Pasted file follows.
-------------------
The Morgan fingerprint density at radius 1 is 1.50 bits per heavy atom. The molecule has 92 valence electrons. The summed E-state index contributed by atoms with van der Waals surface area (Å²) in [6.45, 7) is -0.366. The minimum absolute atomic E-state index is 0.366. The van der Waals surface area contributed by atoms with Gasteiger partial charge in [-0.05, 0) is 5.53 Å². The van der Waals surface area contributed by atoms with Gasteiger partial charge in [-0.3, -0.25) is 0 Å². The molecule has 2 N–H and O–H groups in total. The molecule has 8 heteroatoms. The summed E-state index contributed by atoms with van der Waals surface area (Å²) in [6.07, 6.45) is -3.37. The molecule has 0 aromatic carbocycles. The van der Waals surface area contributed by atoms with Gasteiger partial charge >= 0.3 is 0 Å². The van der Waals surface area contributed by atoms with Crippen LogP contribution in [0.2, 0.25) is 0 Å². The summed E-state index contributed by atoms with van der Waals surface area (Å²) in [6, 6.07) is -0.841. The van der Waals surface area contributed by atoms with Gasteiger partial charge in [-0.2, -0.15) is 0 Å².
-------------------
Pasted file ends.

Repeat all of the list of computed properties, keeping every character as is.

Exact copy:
The Morgan fingerprint density at radius 1 is 1.50 bits per heavy atom. The molecule has 92 valence electrons. The summed E-state index contributed by atoms with van der Waals surface area (Å²) in [6.45, 7) is -0.366. The minimum absolute atomic E-state index is 0.366. The van der Waals surface area contributed by atoms with Gasteiger partial charge in [-0.05, 0) is 5.53 Å². The van der Waals surface area contributed by atoms with Gasteiger partial charge in [-0.3, -0.25) is 0 Å². The molecule has 2 N–H and O–H groups in total. The molecule has 8 heteroatoms. The summed E-state index contributed by atoms with van der Waals surface area (Å²) in [6.07, 6.45) is -3.37. The molecule has 0 aromatic carbocycles. The van der Waals surface area contributed by atoms with Gasteiger partial charge >= 0.3 is 0 Å². The van der Waals surface area contributed by atoms with Crippen LogP contribution in [0.2, 0.25) is 0 Å². The summed E-state index contributed by atoms with van der Waals surface area (Å²) in [6, 6.07) is -0.841. The van der Waals surface area contributed by atoms with Gasteiger partial charge in [-0.2, -0.15) is 0 Å².